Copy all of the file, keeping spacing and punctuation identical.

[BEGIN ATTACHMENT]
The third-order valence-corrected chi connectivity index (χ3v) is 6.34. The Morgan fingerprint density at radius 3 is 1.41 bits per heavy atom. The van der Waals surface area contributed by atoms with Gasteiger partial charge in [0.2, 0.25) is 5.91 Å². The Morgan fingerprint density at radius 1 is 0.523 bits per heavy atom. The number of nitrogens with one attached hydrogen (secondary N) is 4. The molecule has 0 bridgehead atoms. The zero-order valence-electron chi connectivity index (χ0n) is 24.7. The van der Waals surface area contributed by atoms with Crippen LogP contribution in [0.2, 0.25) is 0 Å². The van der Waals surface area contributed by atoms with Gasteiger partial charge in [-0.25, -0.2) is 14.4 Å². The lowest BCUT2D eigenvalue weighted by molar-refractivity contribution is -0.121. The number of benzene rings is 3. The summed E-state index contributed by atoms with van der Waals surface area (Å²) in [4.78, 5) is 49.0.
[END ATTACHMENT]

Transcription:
The third-order valence-corrected chi connectivity index (χ3v) is 6.34. The Morgan fingerprint density at radius 3 is 1.41 bits per heavy atom. The van der Waals surface area contributed by atoms with Gasteiger partial charge in [0.2, 0.25) is 5.91 Å². The Morgan fingerprint density at radius 1 is 0.523 bits per heavy atom. The number of nitrogens with one attached hydrogen (secondary N) is 4. The molecule has 0 bridgehead atoms. The zero-order valence-electron chi connectivity index (χ0n) is 24.7. The van der Waals surface area contributed by atoms with Crippen LogP contribution in [0.2, 0.25) is 0 Å². The van der Waals surface area contributed by atoms with Gasteiger partial charge in [-0.25, -0.2) is 14.4 Å². The lowest BCUT2D eigenvalue weighted by molar-refractivity contribution is -0.121. The number of benzene rings is 3. The summed E-state index contributed by atoms with van der Waals surface area (Å²) in [4.78, 5) is 49.0.